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Clin Microbiol Infect. 2012 Aug;18(8):E289-98. doi: 10.1111/j.1469-0691.2012.03905.x. Epub 2012 Jun 8.

The lowest X4 Geno2Pheno false-positive rate is associated with greater CD4 depletion in HIV-1 infected patients.

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University of Tor Vergata, Rome, Italy.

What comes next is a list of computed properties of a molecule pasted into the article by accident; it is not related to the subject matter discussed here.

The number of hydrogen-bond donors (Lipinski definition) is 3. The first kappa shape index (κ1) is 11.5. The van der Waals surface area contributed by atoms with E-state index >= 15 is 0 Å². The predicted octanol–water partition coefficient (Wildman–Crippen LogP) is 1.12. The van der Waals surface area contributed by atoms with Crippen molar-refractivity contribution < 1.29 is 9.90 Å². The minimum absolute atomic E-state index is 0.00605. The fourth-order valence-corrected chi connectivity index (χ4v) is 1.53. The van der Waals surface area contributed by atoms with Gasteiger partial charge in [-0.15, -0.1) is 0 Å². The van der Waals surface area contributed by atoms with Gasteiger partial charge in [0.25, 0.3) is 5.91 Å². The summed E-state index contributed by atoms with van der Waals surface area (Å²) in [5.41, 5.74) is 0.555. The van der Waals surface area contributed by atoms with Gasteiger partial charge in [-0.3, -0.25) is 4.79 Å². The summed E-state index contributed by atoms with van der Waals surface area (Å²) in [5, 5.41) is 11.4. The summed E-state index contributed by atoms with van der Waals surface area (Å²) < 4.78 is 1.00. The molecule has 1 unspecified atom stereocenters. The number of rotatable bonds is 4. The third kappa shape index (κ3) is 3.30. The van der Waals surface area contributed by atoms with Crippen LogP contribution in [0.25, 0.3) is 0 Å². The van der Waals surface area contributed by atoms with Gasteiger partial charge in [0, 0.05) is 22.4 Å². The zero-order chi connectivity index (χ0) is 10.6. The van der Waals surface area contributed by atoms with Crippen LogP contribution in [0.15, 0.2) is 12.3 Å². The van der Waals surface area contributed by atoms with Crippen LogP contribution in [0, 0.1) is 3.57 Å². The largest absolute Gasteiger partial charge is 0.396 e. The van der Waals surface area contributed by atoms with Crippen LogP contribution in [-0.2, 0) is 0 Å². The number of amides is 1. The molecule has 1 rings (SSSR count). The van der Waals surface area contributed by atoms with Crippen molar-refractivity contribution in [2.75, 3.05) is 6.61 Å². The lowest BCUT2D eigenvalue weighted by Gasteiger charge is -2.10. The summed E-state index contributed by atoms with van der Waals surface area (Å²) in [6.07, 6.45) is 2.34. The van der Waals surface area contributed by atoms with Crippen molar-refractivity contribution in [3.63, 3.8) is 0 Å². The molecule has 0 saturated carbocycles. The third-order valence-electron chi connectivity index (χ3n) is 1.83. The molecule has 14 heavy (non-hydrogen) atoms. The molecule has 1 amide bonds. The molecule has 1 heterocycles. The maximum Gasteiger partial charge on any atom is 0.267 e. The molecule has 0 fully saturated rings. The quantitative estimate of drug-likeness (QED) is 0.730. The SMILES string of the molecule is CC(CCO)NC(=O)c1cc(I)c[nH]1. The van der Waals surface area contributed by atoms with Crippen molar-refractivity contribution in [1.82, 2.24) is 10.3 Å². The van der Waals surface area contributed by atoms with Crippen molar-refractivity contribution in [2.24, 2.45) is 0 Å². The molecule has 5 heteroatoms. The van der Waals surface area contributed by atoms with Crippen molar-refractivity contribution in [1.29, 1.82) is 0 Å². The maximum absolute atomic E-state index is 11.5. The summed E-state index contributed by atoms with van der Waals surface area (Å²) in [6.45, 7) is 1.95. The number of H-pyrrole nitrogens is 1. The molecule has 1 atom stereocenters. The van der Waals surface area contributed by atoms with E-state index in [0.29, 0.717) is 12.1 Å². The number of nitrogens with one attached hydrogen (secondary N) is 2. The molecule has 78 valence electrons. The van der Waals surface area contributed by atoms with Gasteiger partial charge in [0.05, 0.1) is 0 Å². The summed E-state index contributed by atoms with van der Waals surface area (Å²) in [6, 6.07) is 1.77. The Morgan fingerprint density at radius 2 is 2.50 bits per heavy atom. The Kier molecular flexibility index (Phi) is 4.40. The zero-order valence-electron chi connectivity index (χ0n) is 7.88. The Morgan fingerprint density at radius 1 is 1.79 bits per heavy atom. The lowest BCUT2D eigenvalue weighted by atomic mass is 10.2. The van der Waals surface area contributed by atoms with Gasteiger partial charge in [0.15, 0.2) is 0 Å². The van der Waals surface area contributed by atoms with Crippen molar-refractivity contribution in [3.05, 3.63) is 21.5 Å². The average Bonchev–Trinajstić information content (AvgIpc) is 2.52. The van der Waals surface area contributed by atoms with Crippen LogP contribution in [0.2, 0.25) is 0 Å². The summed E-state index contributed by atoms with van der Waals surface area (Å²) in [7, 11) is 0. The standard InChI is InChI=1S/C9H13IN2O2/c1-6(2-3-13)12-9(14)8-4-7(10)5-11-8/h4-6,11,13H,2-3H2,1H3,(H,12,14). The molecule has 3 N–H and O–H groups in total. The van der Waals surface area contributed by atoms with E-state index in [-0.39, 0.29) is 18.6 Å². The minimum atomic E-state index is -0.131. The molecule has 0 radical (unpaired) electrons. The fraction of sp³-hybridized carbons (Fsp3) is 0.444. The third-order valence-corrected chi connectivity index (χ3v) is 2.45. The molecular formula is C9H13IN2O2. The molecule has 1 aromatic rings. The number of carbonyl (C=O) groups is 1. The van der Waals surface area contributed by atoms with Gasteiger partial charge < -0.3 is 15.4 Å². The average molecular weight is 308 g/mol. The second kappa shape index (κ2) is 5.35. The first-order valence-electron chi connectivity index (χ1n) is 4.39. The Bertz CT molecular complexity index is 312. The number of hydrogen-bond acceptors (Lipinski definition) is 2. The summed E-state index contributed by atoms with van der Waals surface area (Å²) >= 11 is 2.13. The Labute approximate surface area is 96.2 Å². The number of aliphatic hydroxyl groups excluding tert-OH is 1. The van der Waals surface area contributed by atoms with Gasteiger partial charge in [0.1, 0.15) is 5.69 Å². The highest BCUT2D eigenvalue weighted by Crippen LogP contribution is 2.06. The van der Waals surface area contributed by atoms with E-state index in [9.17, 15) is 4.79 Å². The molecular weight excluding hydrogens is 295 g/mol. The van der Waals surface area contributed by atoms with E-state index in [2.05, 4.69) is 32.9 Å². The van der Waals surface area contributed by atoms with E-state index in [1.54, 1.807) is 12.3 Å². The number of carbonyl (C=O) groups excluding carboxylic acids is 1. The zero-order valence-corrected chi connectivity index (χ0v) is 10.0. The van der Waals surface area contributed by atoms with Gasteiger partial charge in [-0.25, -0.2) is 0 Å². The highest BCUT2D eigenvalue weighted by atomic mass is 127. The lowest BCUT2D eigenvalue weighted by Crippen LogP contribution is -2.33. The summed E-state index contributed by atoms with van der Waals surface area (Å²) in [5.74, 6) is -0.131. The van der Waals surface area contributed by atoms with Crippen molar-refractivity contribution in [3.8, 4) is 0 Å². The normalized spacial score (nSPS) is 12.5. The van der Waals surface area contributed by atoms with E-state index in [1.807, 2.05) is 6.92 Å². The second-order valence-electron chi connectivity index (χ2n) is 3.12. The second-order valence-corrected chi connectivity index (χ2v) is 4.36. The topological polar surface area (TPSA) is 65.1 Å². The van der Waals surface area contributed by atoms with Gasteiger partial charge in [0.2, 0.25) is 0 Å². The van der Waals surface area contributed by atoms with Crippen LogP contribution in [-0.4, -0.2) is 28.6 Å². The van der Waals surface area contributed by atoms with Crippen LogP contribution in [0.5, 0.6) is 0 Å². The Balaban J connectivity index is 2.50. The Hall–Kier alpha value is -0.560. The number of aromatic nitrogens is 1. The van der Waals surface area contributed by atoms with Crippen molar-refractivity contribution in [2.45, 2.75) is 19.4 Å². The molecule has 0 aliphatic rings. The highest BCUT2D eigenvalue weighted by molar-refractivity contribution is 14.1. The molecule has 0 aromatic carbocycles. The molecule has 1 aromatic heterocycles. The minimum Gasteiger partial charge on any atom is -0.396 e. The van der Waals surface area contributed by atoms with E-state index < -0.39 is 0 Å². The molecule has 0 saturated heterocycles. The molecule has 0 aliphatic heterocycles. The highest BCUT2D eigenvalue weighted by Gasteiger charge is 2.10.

Through this study we evaluated whether the HIV-1 tropism determined by genotypic analysis correlates with HIV-1 markers, such as CD4 cell count and plasma HIV-RNA. The analysis was performed on 1221 HIV-1 B-subtype infected patients with an available V3 sequence (all maraviroc naive). Of them, 532 were antiretroviral therapy (ART) naive and 689 ART experienced. Tropism determination was performed by using the geno2pheno (co-receptor) algorithm set at a false-positive rate (FPR) of 10% and 2%. Potential associations of FPR with CD4 cell count and viraemia were evaluated. Association of V3 mutations with genotypic-determined tropism was also evaluated according to different FPR ranges. About 26% of patients (either ART naive or ART experienced) were infected by X4-tropic viruses (using the classical 10% FPR cut-off). However, a significantly lower proportion of ART-naive patients had FPR ≤ 2% in comparison with ART-experienced patients (4.9% vs. 12.6%, respectively, p <0.001). The risk of advanced HIV-1 infection (with CD4 cell count ≤ 200 cells/mm(3)) was significantly greater in X4-infected patients, either ART-naive (OR (95% CI)), 4.2 (1.8-9.2); p 0.0006) or ART-experienced (2.3 (1.4-3.6); p 0.0003), with FPR set at 2% (but not at 10%). This finding was confirmed by multivariable logistic analysis. No relationship was found between viraemia and FPR ≤2%. Some X4-related mutations were significantly associated with FPR ≤2% (ART-naive patients, S11R, Y21V, G24K and G24R, p ≤0.001; ART-experienced patients, Y7K, S11R, H13Y, p ≤0.002). In conclusion, these findings show that within the context of genotypically-assessed CXCR4 tropism, FPR ≤2% defines (far better than 10%-FPR) a viral population associated with low CD4 rank, with potentially greater cytopathic effect, and with more advanced disease.

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